Contrary to the current stereotypical image of paparazzo who care only about their pictures, Ut says he and other photographers poured water over Kim Phuc’s burned body.

As soon as he had taken the picture, Ut dropped his camera and nursed the girl as she was transported to a provincial Vietnamese hospital in Cu Chi in a car. He even used his media pass to beg doctors to save her as there were so many other patients in the hospital in need of urgent help.

He only left to transmit his film after he made sure Kim Phuc had been sent to surgery. Later he went to the girl’s home to report her condition to her parents as soon as he had finished his work.

Ut and Kim Phuc have remained in touch ever since and Ut also helped her and her family to relocate to Canada. They call each other weekly and Ut has taken many pictures of her and her two children. Kim Phuc calls Ut “uncle” and Ut considers her “like my daughter.”

This is Ut’s first visit to China and he is impressed by Shanghai’s old buildings. He hopes more people can “visit such amazing architectures.”

“I go back to Vietnam quite often. It has been developing rapidly and many old buildings were torn down to make room for modern Western-style buildings,” says Ut. “But it’s the traditional and different style that is precious to us.”


April 20, 2008

*SEARAC has no additional information about this opportunity. *

Project SEA (Southeast Asian) Art is an undergraduate research
project by a group of students at the University of California,
. The aim of the project is to gather, document and feature
the different forms of artistic expressions of second generation
Southeast Asian Americans of Vietnamese, Cambodian, Laotian, and
Hmong ancestry. In so doing, we hope to give voice, form and
resonance to the poetics and politics of young Southeast Asians in
America. Visual art works collected through this project will be
displayed at the UC Berkeley Southeast Asian graduation on May 24,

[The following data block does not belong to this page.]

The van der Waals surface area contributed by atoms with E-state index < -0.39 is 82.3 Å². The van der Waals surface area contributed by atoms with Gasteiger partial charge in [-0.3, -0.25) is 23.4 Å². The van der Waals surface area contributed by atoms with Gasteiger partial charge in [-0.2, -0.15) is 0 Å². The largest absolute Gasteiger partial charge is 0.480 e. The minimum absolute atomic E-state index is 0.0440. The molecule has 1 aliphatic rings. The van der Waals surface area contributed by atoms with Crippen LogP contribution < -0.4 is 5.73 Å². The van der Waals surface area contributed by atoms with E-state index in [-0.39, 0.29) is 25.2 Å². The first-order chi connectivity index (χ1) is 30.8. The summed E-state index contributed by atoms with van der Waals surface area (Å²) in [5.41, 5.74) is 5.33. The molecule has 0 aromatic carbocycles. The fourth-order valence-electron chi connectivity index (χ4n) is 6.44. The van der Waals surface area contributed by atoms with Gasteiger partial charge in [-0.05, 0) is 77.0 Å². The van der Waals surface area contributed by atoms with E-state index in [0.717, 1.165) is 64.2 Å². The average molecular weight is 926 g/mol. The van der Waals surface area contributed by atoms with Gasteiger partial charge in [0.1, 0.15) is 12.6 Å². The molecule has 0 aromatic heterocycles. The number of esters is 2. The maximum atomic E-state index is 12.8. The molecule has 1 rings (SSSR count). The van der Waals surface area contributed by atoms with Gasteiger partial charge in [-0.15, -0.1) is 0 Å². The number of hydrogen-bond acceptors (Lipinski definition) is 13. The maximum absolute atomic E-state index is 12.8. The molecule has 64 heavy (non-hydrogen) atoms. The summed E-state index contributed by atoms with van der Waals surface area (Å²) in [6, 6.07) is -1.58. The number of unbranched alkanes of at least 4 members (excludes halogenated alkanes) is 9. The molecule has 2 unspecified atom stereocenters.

2008. We are also collaborating with the Southeast Asian Student
Coalition (SASC), who plan on compiling an anthology of selected
writings and literary expressions.

All forms of art – including literature, poetry, spoken word, music,
film, drawings, paintings, etc. – can be submitted for consideration.

The deadline for submission is May 1, 2008

Submissions may be mailed to:
Project SEA Art, 249 Cesar Chavez, Berkeley, CA 94720

Or, submissions may be emailed to the following email address:

To receive a submission form, please visit our website:
<http://projectseaar t.googlepages. com/home>http://projectseaar t.googlepages. com/home

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Project SEA (Southeast Asian) Art is an undergraduate research project by a group of students at the University of California, Berkeley.  The aim of the project is to gather, document and feature the different forms of artistic expressions of second generation Southeast Asian Americans of Vietnamese, Cambodian, Laotian, and Hmong ancestry. In so doing, we hope to give voice, form and resonance to the poetics and politics of young Southeast Asians in America.  Visual art works collected through this project will be displayed at the UC Berkeley Southeast Asian graduation on May 24, 2008.  We are also collaborating with the Southeast Asian Student Coalition (SASC), who plan on compiling an anthology of selected writings and literary expressions.

All forms of art – including literature, poetry, spoken word, music, film, drawings, paintings, etc. – can be submitted for consideration.

The deadline for submission is May 1, 2008

Submissions may be mailed to: Project SEA Art, 249 Cesar Chavez, Berkeley, CA 94720

Or, submissions may be emailed to the following email address:

To download the submission form, please click the following link: ProjectSEAart.doc

Vietnamese Turtle Myth May Prove to Be True

Morning Edition, April 18, 2008 · For years, Vietnamese children were told of an ancient turtle that lived in a lake. When the turtle appears, it is said to be a portent of an extraordinary event. Now, researchers from the Cleveland Metroparks Zoo say they found a rare giant turtle in a lake west of Hanoi. The turtle was thought to be extinct in the wild.

Turtle Holds on in Center of Vietnam’s Capital

Listen Now [4 min 41 sec] add to playlist

The last surviving giant turtle of Hanoi's Hoan Kiem lake, seen in an undated photo.